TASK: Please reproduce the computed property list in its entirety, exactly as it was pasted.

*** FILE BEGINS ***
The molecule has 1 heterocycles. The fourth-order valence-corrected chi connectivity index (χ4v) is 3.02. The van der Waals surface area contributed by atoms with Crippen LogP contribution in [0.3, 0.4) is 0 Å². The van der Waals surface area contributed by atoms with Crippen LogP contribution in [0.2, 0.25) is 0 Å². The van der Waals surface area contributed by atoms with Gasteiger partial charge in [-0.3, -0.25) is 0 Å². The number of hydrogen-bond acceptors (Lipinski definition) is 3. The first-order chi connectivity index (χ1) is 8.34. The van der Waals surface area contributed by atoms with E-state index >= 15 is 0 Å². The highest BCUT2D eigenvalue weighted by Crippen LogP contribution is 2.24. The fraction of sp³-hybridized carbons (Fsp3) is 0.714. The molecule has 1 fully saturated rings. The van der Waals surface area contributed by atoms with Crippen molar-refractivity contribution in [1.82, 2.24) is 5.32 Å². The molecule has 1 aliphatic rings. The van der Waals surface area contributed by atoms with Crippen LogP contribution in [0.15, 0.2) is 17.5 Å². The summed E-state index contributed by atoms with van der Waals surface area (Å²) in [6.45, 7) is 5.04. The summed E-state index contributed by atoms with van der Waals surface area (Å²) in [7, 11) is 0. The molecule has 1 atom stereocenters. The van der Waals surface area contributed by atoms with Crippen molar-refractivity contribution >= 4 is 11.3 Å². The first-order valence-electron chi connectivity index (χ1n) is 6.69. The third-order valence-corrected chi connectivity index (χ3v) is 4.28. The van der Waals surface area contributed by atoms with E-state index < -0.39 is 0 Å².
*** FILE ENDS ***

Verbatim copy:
The molecule has 1 heterocycles. The fourth-order valence-corrected chi connectivity index (χ4v) is 3.02. The van der Waals surface area contributed by atoms with Crippen LogP contribution in [0.3, 0.4) is 0 Å². The van der Waals surface area contributed by atoms with Crippen LogP contribution in [0.2, 0.25) is 0 Å². The van der Waals surface area contributed by atoms with Gasteiger partial charge in [-0.3, -0.25) is 0 Å². The number of hydrogen-bond acceptors (Lipinski definition) is 3. The first-order chi connectivity index (χ1) is 8.34. The van der Waals surface area contributed by atoms with E-state index >= 15 is 0 Å². The highest BCUT2D eigenvalue weighted by Crippen LogP contribution is 2.24. The fraction of sp³-hybridized carbons (Fsp3) is 0.714. The molecule has 1 fully saturated rings. The van der Waals surface area contributed by atoms with Crippen molar-refractivity contribution in [1.82, 2.24) is 5.32 Å². The molecule has 1 aliphatic rings. The van der Waals surface area contributed by atoms with Crippen LogP contribution in [0.15, 0.2) is 17.5 Å². The summed E-state index contributed by atoms with van der Waals surface area (Å²) in [6.45, 7) is 5.04. The summed E-state index contributed by atoms with van der Waals surface area (Å²) in [7, 11) is 0. The molecule has 1 atom stereocenters. The van der Waals surface area contributed by atoms with Crippen molar-refractivity contribution >= 4 is 11.3 Å². The first-order valence-electron chi connectivity index (χ1n) is 6.69. The third-order valence-corrected chi connectivity index (χ3v) is 4.28. The van der Waals surface area contributed by atoms with E-state index < -0.39 is 0 Å².